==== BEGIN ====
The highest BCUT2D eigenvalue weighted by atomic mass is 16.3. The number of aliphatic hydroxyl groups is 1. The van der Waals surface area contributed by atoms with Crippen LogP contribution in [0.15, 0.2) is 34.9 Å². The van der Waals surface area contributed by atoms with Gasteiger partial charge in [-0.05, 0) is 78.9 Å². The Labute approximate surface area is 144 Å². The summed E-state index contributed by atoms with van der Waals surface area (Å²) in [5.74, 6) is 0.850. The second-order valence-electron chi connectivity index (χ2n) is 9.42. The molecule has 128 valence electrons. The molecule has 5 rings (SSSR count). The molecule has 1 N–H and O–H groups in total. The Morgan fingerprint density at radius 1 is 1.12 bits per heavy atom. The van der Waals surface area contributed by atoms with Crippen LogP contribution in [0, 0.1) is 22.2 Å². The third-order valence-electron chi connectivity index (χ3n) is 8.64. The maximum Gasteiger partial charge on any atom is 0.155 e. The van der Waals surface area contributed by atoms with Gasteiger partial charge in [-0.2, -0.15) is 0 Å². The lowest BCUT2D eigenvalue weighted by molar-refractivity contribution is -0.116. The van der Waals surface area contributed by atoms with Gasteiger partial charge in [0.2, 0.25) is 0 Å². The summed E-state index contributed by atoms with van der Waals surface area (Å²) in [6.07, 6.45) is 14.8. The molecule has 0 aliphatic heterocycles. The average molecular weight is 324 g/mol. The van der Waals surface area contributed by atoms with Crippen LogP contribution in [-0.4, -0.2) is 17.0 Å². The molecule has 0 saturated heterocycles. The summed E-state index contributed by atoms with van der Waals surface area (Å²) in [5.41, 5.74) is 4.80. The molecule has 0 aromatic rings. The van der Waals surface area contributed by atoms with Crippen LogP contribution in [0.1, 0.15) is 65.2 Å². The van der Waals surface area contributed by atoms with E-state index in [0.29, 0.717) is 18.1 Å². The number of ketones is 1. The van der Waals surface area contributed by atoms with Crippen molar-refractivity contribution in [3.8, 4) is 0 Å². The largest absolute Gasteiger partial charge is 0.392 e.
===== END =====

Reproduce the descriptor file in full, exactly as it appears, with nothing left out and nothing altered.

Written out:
The highest BCUT2D eigenvalue weighted by atomic mass is 16.3. The number of aliphatic hydroxyl groups is 1. The van der Waals surface area contributed by atoms with Crippen LogP contribution in [0.15, 0.2) is 34.9 Å². The van der Waals surface area contributed by atoms with Gasteiger partial charge in [-0.05, 0) is 78.9 Å². The Labute approximate surface area is 144 Å². The summed E-state index contributed by atoms with van der Waals surface area (Å²) in [5.74, 6) is 0.850. The second-order valence-electron chi connectivity index (χ2n) is 9.42. The molecule has 128 valence electrons. The molecule has 5 rings (SSSR count). The molecule has 1 N–H and O–H groups in total. The Morgan fingerprint density at radius 1 is 1.12 bits per heavy atom. The van der Waals surface area contributed by atoms with Crippen LogP contribution in [0, 0.1) is 22.2 Å². The third-order valence-electron chi connectivity index (χ3n) is 8.64. The maximum Gasteiger partial charge on any atom is 0.155 e. The van der Waals surface area contributed by atoms with Gasteiger partial charge in [-0.2, -0.15) is 0 Å². The lowest BCUT2D eigenvalue weighted by molar-refractivity contribution is -0.116. The van der Waals surface area contributed by atoms with Gasteiger partial charge in [0.2, 0.25) is 0 Å². The summed E-state index contributed by atoms with van der Waals surface area (Å²) in [6.07, 6.45) is 14.8. The molecule has 0 aliphatic heterocycles. The average molecular weight is 324 g/mol. The van der Waals surface area contributed by atoms with Crippen LogP contribution in [-0.4, -0.2) is 17.0 Å². The molecule has 0 saturated heterocycles. The summed E-state index contributed by atoms with van der Waals surface area (Å²) in [5.41, 5.74) is 4.80. The molecule has 0 aromatic rings. The van der Waals surface area contributed by atoms with Crippen LogP contribution in [0.1, 0.15) is 65.2 Å². The van der Waals surface area contributed by atoms with E-state index in [0.29, 0.717) is 18.1 Å². The number of ketones is 1. The van der Waals surface area contributed by atoms with Crippen molar-refractivity contribution in [3.8, 4) is 0 Å². The largest absolute Gasteiger partial charge is 0.392 e.